Lockdown reveals need for vaccination penalties
Everyone who worked behind the scenes to implement the Government’s COVID-19 mass vaccination campaign during the nationwide lockdown on Thursday and Friday deserves a commendation.
The coronavirus is no laughing matter, having already recorded 230 million cases and 4.7 million deaths globally, according to the U.S. John Hopkins University.
In scenes reminiscent of the measles vaccination program in 2019, when public servants joined forces with the Ministry of Health (M.O.H.) staff to roll out the vaccine against a virus that claimed over 80 lives, it was again a whole-of-government effort supported by a group of non-government organisations (N.G.O.) partners who worked during the lockdown on Thursday and Friday to administer the COVID-19 AstraZeneca vaccine.
But if you think you can use Samoa and the region’s isolation as an excuse to brush off the threat posed by this virus then think again.
Just next door, our neighbours Fiji have in recent months experienced spikes in COVID-19 infections with the World Health Organisation (W.H.O.) reporting 583 deaths and 50,447 cases.
And this comes against the backdrop of Fiji having fully vaccinated over 37 per cent or 338,251 of its eligible population and recording 63.5 per cent or 568,998 of the population getting the first dose according to the W.H.O.
So why is the coronavirus including the deadly delta variant continuing to spread in Fiji when a sizable portion of its eligible population have been vaccinated?
According to medical experts, COVID-19 vaccines are not 100 per cent effective against the virus, but they can prevent severe forms of the infection some six months after vaccination, including against the delta variant currently wreaking havoc in Fiji.
Early this month an infectious disease expert, Richard Reithinger told America’s CNBC television network that countries with high vaccination coverage are reporting a drop in hospitalisation and deaths.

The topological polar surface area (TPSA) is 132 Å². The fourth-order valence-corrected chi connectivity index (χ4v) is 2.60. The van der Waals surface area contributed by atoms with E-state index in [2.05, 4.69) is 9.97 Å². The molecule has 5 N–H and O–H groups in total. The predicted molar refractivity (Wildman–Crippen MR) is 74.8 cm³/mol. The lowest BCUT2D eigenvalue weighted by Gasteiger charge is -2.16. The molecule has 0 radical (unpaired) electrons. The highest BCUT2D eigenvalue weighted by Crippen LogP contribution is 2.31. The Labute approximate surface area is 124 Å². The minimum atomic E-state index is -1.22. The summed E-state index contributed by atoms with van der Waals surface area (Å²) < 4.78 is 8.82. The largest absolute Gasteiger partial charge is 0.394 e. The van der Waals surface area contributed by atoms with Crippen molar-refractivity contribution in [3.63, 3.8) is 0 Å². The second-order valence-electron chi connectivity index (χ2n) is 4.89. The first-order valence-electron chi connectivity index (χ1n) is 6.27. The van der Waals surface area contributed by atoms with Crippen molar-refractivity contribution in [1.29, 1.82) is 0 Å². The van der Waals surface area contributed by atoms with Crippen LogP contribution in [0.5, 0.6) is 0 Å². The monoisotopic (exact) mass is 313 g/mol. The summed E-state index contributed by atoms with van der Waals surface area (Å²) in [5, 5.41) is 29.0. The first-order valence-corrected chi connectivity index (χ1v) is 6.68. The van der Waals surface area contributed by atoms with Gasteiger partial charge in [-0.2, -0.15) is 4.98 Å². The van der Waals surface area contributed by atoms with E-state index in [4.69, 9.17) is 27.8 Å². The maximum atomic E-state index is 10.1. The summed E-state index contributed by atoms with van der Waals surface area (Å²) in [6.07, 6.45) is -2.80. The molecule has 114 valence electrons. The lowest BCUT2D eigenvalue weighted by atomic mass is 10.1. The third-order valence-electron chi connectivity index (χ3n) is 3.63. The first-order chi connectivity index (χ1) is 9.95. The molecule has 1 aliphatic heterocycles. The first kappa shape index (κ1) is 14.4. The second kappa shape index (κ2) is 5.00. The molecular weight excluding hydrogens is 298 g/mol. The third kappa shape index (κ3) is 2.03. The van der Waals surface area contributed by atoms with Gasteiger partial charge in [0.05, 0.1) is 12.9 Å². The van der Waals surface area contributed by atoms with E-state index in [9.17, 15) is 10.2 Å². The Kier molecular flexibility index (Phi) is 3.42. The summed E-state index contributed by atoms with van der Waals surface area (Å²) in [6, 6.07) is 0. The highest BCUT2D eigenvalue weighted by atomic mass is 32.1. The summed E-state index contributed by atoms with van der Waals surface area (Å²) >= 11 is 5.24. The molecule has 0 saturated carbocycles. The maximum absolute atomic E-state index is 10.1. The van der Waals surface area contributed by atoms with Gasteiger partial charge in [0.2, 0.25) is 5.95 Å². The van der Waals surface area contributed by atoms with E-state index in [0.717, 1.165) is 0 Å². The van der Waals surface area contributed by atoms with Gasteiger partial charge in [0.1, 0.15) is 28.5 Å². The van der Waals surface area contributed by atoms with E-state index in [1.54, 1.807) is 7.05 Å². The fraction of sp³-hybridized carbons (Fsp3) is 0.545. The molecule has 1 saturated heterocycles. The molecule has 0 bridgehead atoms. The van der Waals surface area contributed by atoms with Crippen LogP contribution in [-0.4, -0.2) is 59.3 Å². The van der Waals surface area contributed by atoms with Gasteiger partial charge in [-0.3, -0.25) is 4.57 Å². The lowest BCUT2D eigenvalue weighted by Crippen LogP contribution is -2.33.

“Irrefutable proof for that is how cases, severe disease requiring hospitalization and deaths dramatically dropped in countries that rapidly scaled-up vaccination coverage,” he said.
“In countries with very high vaccine coverage, such as Iceland with more than 90 per cent, hardly any severe cases and deaths are being reported.
“Similarly, in countries with moderate to high vaccine coverage, like the U.S. and Canada, severe cases and deaths are almost exclusively seen in the unvaccinated.”
That was ultimately the end goal of the two-day lockdown: increase Samoa’s vaccination coverage of its eligible population to 99 per cent and in the process achieve herd immunity for the country.
The Oceania University of Medicine Dean, Toleafoa Dr. Viali Lameko, expressed concern in June this year about the low vaccination coverage amongst those who took the first dose of the COVID-19 Astrazeneca vaccine.
He said at that time that Samoans only had to look at what was happening in Fiji to acknowledge how important vaccination coverage is to the country and its public health systems.
Preliminary data released by the authorities late Friday after the two-day vaccination campaign showed that 19,567 vaccinations were administered throughout Samoa with officials expecting the total to be in excess of 20,000.
On Saturday the M.O.H. released its updated vaccination overview that showed that 94.1 per cent or 114,698 of the eligible population had received the first dose of the COVID-19 vaccine and 47.3 per cent or 57,618 had been fully vaccinated.
When the Government announced details of the two-day lockdown early last week, the figure of 30,000 people who needed to be targeted in the campaign was floated around by health officials as the objective.
It is disappointing to see that the data coming back from this two-day life-saving exercise could fall short by close to 10,000 which isn’t good enough if we are serious about building a strong foundation against COVID-19.
And then hearing of cases involving some members of a local church refusing to be vaccinated, such as the Jehovah’s Witnesses, raises questions about the COVID-19 messaging that the authorities have been promulgating on various platforms in recent months.
Should the Government now consider penalties against citizens whose refusal to be inoculated could place other lives in danger upon the arrival of COVID-19 on our shores?
Having lived through an 18-month state of emergency (S.O.E.) and a global pandemic that shut down businesses and led to the loss of thousands of jobs while strangling income generation opportunities, surely we are smart enough now to start thinking about our aiga (family) and the community at large.
And at this juncture and having come this far we can acknowledge that our decision to avoid COVID-19 vaccination could endanger lives within and outside our households?
Probably best to remember that anyone can get infected with COVID-19 as it doesn’t discriminate and the best defense against the virus is working together.